>>4942>>4942>Ask who? Atheists? That's a lot of people to ask!
Wouldn't that imply that your generalizations are not justified? >>4942>That only makes sense if you see murdering a person as traumatic. Not everyone does or would
Again more reason the generalization is not rationally justified.
It's not a matter of human nature, it's a matter of individual differences. >Atheists don't belive there is punishment for murder outside of government laws.
That's not really relevant when things like empathy, sympathy, compassion and a desire to preserve that which one has a love for are also motivations for moral behavior, along with other possible motivations.
Either way that logically contradicts any logical justification for these naive generalizations.>If you can conceal a murder from law-enforcement, you never face any penalty for that crime. Whereas religious people believe that you will be punished for murder even if you live your entire life without getting caught.
So un developmental psychology, there is a concept of moral development, piaget's moral ladder. What you are describing is essentially just the bottom wrung of that ladder, moral behavior as a means to avoid punishment and receive reward.
This is a naive understanding of human moral impulses. Most people grow into either in the second or third wrung of this ladder, conventional or post-conventional morality that is "moral behavior as a respect for fairness and social exchange" in the case of conventional morality or "moral behavior as an adherence to a formal set of principles". >What? I don't think this what "social media" is doing. It doesn't target people who admit their mistakes and promise to improve. It exposes people who NEVER admit their mistakes and never strive to improve. No one points to an apology as evidence of a person's bad nature. Quite the opposite.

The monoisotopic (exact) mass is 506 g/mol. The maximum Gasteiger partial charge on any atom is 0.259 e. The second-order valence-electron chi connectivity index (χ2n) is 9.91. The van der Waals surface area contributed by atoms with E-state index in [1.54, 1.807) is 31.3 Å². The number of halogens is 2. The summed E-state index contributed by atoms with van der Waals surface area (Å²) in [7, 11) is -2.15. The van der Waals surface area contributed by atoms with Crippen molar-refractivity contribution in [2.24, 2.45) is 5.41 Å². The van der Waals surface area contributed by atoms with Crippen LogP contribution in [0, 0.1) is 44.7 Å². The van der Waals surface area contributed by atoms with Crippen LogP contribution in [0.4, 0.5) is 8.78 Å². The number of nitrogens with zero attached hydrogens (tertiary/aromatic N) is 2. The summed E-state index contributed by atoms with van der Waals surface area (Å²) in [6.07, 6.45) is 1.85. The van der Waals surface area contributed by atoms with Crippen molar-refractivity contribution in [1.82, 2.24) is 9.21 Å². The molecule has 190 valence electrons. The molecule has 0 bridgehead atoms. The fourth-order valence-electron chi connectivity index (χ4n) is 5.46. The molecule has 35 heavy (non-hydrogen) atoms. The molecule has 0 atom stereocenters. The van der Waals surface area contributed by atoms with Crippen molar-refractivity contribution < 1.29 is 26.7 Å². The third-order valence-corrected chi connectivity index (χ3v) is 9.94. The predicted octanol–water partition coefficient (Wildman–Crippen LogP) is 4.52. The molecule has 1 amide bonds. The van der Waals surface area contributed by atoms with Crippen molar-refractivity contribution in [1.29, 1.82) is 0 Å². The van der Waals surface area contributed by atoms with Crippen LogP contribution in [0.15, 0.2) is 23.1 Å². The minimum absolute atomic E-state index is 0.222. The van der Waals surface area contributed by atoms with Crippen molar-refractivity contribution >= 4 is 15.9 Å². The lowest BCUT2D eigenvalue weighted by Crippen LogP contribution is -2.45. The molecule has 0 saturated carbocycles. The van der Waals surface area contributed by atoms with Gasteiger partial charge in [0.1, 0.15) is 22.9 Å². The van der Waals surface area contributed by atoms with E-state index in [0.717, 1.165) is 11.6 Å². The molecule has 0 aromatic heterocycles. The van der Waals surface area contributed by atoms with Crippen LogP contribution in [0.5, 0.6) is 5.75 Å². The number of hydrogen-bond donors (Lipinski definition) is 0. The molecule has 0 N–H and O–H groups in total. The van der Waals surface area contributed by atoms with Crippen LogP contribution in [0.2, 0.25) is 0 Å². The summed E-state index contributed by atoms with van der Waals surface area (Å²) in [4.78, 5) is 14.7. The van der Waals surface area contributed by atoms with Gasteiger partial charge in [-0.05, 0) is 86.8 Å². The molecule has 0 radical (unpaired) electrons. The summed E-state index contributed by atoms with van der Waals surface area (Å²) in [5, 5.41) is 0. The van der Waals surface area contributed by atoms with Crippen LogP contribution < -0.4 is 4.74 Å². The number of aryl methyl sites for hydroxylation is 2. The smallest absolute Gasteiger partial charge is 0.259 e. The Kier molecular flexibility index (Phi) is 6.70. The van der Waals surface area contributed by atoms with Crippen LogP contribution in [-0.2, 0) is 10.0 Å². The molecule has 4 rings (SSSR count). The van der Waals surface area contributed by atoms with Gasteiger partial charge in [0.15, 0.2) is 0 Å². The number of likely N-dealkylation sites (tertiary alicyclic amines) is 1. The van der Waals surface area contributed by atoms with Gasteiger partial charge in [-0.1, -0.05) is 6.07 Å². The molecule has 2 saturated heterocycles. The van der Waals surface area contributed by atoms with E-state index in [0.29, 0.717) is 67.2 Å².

It's a matter of how many people react to the being in the spotlight to be self conscious of how others see you, and understanding how people in one's social circles would most likely judge someone by their actions. Some people fear looking weak in front of others, or find the humiliation of being very publicly mistaken. Hence why it trigger the reflexive doubling down, which is just a natural defense of ones self-esteem that few people lack but plenty can discipline themselves out of. that's just how ego and an insecure self-esteem works. This isn't a matter of something intrinsic to social media it's just a fact of human social cognition, instincts and drives that most (but not all) people have. Social Media and the increasing pressure to participate in it as a neccessary part of being informed and in touch with society as a whole around us leave many of us in a heightened state of self-consciousness within our own homes and otherwise private spaces. >>4942>If that were true, people would not hurt other people all the time. This is clearly not the case.
People hurt each other unwittingly all the time and anyone can be primed to supress their empathy, if we couldn't, then we couldn't be convinced to go to war and kill others, but in order for us to do that we must be convinced that who we are killing is not